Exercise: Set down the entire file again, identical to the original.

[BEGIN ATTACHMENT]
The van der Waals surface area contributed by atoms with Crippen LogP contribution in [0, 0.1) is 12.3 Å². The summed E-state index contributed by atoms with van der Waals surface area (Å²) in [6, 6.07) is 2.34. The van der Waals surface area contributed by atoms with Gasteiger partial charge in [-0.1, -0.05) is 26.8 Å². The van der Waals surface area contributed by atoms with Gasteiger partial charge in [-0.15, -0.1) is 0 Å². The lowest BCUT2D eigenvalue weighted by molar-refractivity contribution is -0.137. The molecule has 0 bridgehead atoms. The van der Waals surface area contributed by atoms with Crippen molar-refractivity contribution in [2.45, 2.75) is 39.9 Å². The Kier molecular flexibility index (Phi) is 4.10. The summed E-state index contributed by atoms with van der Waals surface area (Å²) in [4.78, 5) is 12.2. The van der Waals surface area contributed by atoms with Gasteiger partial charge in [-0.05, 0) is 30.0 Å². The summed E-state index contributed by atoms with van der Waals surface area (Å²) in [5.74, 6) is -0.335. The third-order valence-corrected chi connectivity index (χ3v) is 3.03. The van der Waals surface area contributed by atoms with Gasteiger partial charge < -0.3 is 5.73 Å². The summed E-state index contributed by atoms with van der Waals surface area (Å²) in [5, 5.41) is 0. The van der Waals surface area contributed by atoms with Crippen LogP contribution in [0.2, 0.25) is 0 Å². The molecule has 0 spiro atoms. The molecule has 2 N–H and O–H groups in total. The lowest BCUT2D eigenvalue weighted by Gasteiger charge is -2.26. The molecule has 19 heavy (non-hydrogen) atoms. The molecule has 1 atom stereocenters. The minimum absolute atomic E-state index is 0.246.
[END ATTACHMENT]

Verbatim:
The van der Waals surface area contributed by atoms with Crippen LogP contribution in [0, 0.1) is 12.3 Å². The summed E-state index contributed by atoms with van der Waals surface area (Å²) in [6, 6.07) is 2.34. The van der Waals surface area contributed by atoms with Gasteiger partial charge in [-0.1, -0.05) is 26.8 Å². The van der Waals surface area contributed by atoms with Gasteiger partial charge in [-0.15, -0.1) is 0 Å². The lowest BCUT2D eigenvalue weighted by molar-refractivity contribution is -0.137. The molecule has 0 bridgehead atoms. The van der Waals surface area contributed by atoms with Crippen molar-refractivity contribution in [2.45, 2.75) is 39.9 Å². The Kier molecular flexibility index (Phi) is 4.10. The summed E-state index contributed by atoms with van der Waals surface area (Å²) in [4.78, 5) is 12.2. The van der Waals surface area contributed by atoms with Gasteiger partial charge in [-0.05, 0) is 30.0 Å². The summed E-state index contributed by atoms with van der Waals surface area (Å²) in [5.74, 6) is -0.335. The third-order valence-corrected chi connectivity index (χ3v) is 3.03. The van der Waals surface area contributed by atoms with Gasteiger partial charge < -0.3 is 5.73 Å². The summed E-state index contributed by atoms with van der Waals surface area (Å²) in [5, 5.41) is 0. The van der Waals surface area contributed by atoms with Crippen LogP contribution in [0.2, 0.25) is 0 Å². The molecule has 0 spiro atoms. The molecule has 2 N–H and O–H groups in total. The lowest BCUT2D eigenvalue weighted by Gasteiger charge is -2.26. The molecule has 19 heavy (non-hydrogen) atoms. The molecule has 1 atom stereocenters. The minimum absolute atomic E-state index is 0.246.